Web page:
At a state justice ministers' autumn conference, chairwoman Uta-Maria Kuder will push for change in how the country's rape laws view verbal consent.
“Verbal refusal of sex acts is still not enough in many cases to establish a crime,” Kuder, who is justice minister of Mecklenburg-Western Pomerania, said on Tuesday.
“We have to send a signal that sexual self-determination is a very important value.”
Currently, German law only classifies an act as rape if violence is used, if the rapist makes threats of violence against the victim, or if the attacker exploits a situation where the victim is under their power.
“It's not enough that a woman says she doesn't want to,” Birte Rohles of women's rights organization Terre des Femmes told The Local.
And other potential circumstances of intimate rape go completely ignored.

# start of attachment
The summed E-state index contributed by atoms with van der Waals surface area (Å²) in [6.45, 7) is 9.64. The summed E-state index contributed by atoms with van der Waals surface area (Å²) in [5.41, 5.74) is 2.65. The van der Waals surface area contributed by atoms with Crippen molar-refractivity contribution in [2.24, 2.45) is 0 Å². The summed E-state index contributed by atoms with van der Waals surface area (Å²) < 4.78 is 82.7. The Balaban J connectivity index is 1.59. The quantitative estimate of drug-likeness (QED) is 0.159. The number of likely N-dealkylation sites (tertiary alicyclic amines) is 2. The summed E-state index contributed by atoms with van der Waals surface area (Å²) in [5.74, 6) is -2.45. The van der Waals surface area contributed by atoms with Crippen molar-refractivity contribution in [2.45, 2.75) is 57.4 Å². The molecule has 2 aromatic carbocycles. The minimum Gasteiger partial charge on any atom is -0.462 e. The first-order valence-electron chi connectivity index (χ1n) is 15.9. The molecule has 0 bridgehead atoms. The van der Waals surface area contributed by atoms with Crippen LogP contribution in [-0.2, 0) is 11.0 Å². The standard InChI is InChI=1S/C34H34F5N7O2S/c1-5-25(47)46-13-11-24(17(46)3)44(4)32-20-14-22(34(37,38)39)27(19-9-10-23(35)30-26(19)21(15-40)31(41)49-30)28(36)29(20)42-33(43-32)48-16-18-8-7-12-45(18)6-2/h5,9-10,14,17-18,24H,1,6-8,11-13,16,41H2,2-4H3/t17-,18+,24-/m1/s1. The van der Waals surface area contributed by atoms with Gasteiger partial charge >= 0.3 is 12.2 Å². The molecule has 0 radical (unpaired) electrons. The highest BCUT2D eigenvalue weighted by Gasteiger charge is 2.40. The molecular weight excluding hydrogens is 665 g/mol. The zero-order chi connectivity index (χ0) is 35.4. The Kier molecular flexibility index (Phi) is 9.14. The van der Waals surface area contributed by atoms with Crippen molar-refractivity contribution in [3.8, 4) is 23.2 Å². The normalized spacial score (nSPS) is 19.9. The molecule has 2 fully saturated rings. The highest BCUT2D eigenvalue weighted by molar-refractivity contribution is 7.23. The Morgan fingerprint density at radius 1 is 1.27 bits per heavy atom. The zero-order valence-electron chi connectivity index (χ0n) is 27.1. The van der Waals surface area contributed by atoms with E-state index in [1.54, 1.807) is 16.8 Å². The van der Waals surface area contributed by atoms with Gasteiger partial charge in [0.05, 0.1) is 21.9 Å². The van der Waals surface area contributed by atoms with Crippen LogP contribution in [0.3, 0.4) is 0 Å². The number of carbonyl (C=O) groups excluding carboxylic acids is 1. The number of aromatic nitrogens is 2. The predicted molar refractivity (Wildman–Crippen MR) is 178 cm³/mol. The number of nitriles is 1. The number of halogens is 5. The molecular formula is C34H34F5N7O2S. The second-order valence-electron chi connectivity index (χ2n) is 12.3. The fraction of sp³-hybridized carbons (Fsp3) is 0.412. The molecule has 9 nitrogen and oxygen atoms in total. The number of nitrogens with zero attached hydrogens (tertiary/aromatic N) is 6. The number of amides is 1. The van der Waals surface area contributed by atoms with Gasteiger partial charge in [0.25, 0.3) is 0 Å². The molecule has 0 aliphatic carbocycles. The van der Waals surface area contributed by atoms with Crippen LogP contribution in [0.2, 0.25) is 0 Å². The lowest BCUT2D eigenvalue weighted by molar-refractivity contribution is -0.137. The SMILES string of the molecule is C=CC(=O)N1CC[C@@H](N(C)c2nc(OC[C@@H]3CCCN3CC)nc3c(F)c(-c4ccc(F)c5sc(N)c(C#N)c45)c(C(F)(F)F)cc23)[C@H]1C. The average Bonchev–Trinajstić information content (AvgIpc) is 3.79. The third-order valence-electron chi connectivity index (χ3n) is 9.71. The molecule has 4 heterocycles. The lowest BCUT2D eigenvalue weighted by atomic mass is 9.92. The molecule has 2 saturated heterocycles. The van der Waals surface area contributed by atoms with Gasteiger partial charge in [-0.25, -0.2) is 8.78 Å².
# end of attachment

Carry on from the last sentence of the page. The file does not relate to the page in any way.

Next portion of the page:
“If a rapist threatens to hurt the children, it's not a rape under German law,” Rohles said.
“We think it's very good that they're talking about this and pushing for a reform.”
Kuder, a Christian Democratic Union (CDU) politician, said that she expects the argument over toughening the law to unite politicians across party lines.
Among Kuder's supporters in calling for changes to the law include her counterparts Eva Kühne-Hörmann, a CDU politician from Hesse, and Antje Niewisch-Lennartz, from the Green party in Lower Saxony.
Male politicians will be on board as well, Rohles said.
“We hope it won't divide politicians along gender lines, but rather that it will be a decision based on reason. We know there are a lot of male politicians who hope to reform the law,” she said.
Other organizations including the League of Female German Lawyers also support the plans.
State officials gathering in Berlin for the autumn conference are also expected to take on the topics of “designer” drugs, corruption in the healthcare system, standardizing legal training across Germany and anti-paedophile campaigns.